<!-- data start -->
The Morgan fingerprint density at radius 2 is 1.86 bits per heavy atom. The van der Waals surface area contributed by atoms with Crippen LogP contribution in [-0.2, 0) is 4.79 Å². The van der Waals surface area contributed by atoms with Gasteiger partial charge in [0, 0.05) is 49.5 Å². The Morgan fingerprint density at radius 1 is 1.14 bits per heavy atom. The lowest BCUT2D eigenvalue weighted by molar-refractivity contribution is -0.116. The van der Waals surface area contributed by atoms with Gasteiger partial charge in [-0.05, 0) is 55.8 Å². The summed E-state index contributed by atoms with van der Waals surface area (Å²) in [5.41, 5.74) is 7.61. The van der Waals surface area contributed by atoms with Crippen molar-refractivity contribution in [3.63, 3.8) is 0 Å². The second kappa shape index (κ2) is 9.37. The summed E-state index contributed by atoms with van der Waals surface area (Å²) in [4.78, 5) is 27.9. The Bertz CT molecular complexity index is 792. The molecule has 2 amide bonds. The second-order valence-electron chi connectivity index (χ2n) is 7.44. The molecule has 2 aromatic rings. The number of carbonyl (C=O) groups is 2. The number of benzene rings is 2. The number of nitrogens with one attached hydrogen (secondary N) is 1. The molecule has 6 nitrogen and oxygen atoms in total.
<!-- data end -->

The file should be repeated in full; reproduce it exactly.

The Morgan fingerprint density at radius 2 is 1.86 bits per heavy atom. The van der Waals surface area contributed by atoms with Crippen LogP contribution in [-0.2, 0) is 4.79 Å². The van der Waals surface area contributed by atoms with Gasteiger partial charge in [0, 0.05) is 49.5 Å². The Morgan fingerprint density at radius 1 is 1.14 bits per heavy atom. The lowest BCUT2D eigenvalue weighted by molar-refractivity contribution is -0.116. The van der Waals surface area contributed by atoms with Gasteiger partial charge in [-0.05, 0) is 55.8 Å². The summed E-state index contributed by atoms with van der Waals surface area (Å²) in [5.41, 5.74) is 7.61. The van der Waals surface area contributed by atoms with Crippen molar-refractivity contribution in [3.63, 3.8) is 0 Å². The second kappa shape index (κ2) is 9.37. The summed E-state index contributed by atoms with van der Waals surface area (Å²) in [4.78, 5) is 27.9. The Bertz CT molecular complexity index is 792. The molecule has 2 amide bonds. The second-order valence-electron chi connectivity index (χ2n) is 7.44. The molecule has 2 aromatic rings. The number of carbonyl (C=O) groups is 2. The number of benzene rings is 2. The number of nitrogens with one attached hydrogen (secondary N) is 1. The molecule has 6 nitrogen and oxygen atoms in total.